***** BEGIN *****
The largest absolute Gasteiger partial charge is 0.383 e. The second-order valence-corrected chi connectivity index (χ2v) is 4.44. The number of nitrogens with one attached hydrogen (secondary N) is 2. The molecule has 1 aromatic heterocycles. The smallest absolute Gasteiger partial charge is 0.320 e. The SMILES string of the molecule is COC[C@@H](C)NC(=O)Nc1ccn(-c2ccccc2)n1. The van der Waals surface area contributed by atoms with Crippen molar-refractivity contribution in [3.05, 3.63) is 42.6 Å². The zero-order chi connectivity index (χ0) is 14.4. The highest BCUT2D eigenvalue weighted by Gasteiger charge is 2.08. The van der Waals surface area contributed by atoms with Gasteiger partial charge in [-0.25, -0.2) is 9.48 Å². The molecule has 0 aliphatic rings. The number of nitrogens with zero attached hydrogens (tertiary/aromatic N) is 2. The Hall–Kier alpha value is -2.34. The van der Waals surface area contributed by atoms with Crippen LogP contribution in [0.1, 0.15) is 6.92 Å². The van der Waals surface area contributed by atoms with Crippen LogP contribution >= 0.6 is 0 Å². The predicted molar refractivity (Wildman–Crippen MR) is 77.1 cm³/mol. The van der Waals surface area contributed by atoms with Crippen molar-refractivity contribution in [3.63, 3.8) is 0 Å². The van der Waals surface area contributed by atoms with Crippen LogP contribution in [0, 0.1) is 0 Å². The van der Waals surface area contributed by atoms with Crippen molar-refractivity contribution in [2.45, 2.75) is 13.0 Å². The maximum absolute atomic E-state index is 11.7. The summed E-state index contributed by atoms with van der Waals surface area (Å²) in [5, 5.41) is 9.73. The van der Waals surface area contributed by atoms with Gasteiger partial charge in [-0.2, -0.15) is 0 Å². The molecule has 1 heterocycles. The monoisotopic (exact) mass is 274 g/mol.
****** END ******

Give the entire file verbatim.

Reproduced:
The largest absolute Gasteiger partial charge is 0.383 e. The second-order valence-corrected chi connectivity index (χ2v) is 4.44. The number of nitrogens with one attached hydrogen (secondary N) is 2. The molecule has 1 aromatic heterocycles. The smallest absolute Gasteiger partial charge is 0.320 e. The SMILES string of the molecule is COC[C@@H](C)NC(=O)Nc1ccn(-c2ccccc2)n1. The van der Waals surface area contributed by atoms with Crippen molar-refractivity contribution in [3.05, 3.63) is 42.6 Å². The zero-order chi connectivity index (χ0) is 14.4. The highest BCUT2D eigenvalue weighted by Gasteiger charge is 2.08. The van der Waals surface area contributed by atoms with Gasteiger partial charge in [-0.25, -0.2) is 9.48 Å². The molecule has 0 aliphatic rings. The number of nitrogens with zero attached hydrogens (tertiary/aromatic N) is 2. The Hall–Kier alpha value is -2.34. The van der Waals surface area contributed by atoms with Crippen LogP contribution in [0.1, 0.15) is 6.92 Å². The van der Waals surface area contributed by atoms with Crippen LogP contribution >= 0.6 is 0 Å². The predicted molar refractivity (Wildman–Crippen MR) is 77.1 cm³/mol. The van der Waals surface area contributed by atoms with Crippen molar-refractivity contribution in [3.63, 3.8) is 0 Å². The van der Waals surface area contributed by atoms with Crippen LogP contribution in [0, 0.1) is 0 Å². The van der Waals surface area contributed by atoms with Crippen molar-refractivity contribution in [2.45, 2.75) is 13.0 Å². The maximum absolute atomic E-state index is 11.7. The summed E-state index contributed by atoms with van der Waals surface area (Å²) in [5, 5.41) is 9.73. The van der Waals surface area contributed by atoms with Gasteiger partial charge in [-0.2, -0.15) is 0 Å². The molecule has 1 heterocycles. The monoisotopic (exact) mass is 274 g/mol.